The Southern African Development Community (SADC) was established as a development coordinating conference (SADCC) in 1980 and transformed into a development community in 1992. It is an inter-governmental organisation whose goal is to promote sustainable and equitable economic growth and socio-economic development through efficient productive systems, deeper co-operation and integration, good governance and durable peace and security among Southern African member states.
Its members comprise Angola, Botswana, DRC, Lesotho, Malawi, Mauritius, Mozambique, Swaziland, Tanzania, Zambia, Zimbabwe and South Africa. Madagascar’s membership is currently suspended following the coup d'état led by the former mayor of Antananarivo Andry Rajoelina. All current member states bar Zimbabwe and the DRC are AGOA beneficiaries.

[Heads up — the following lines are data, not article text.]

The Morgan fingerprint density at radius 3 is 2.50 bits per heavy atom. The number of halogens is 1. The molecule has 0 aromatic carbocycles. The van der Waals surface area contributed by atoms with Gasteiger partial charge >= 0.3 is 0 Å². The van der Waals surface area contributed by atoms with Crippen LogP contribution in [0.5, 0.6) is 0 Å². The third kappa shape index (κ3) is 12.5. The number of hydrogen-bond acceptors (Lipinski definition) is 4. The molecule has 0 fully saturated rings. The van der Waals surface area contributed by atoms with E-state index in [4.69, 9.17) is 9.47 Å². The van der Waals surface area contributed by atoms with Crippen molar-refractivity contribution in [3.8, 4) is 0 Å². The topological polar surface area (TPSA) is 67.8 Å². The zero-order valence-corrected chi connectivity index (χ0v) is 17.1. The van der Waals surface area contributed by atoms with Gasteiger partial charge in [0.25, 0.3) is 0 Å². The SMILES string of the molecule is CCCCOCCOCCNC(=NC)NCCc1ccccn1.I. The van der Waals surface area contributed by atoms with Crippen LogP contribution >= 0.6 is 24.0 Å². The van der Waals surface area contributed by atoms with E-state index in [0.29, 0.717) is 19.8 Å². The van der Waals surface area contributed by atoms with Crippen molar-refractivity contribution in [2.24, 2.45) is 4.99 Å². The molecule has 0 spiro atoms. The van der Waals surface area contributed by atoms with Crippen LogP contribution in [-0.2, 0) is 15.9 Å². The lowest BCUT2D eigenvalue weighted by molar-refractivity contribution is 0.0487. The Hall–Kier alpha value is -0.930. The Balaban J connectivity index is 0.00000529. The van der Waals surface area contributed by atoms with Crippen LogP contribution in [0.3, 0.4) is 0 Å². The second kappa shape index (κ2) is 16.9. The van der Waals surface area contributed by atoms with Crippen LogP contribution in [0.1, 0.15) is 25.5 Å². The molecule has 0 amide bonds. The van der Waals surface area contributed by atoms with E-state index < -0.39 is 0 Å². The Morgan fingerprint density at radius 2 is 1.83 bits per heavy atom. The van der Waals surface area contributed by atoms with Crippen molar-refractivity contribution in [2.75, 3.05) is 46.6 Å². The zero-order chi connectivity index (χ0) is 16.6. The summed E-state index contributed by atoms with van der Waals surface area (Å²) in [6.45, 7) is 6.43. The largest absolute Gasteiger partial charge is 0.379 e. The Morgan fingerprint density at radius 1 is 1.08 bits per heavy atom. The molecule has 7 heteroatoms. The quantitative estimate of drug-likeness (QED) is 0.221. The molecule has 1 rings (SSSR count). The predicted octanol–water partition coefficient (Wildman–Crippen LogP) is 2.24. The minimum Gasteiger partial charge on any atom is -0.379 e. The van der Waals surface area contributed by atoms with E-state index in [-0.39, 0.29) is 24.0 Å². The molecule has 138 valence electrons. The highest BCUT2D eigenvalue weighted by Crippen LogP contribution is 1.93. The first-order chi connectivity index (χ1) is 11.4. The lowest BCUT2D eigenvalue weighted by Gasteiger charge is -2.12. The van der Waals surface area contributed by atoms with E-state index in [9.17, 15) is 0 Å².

The SADC Free Trade Area was initiated in 2000 and 12 of the member states have joined this arrangement (Angola, DR Congo and Seychelles are not yet participating).
Combined exports to the United States in 2012 were worth $ 20 billion, down sharply from the previous year but broadly in line with 2010 figures. Given fluctuations in the value of Angola's oil exports under AGOA, not too much should be read into this figure more broadly in the SADC context. Major export categories include minerals and metals, as well as transportation equipment, comprising mainly motor vehicles from South Africa.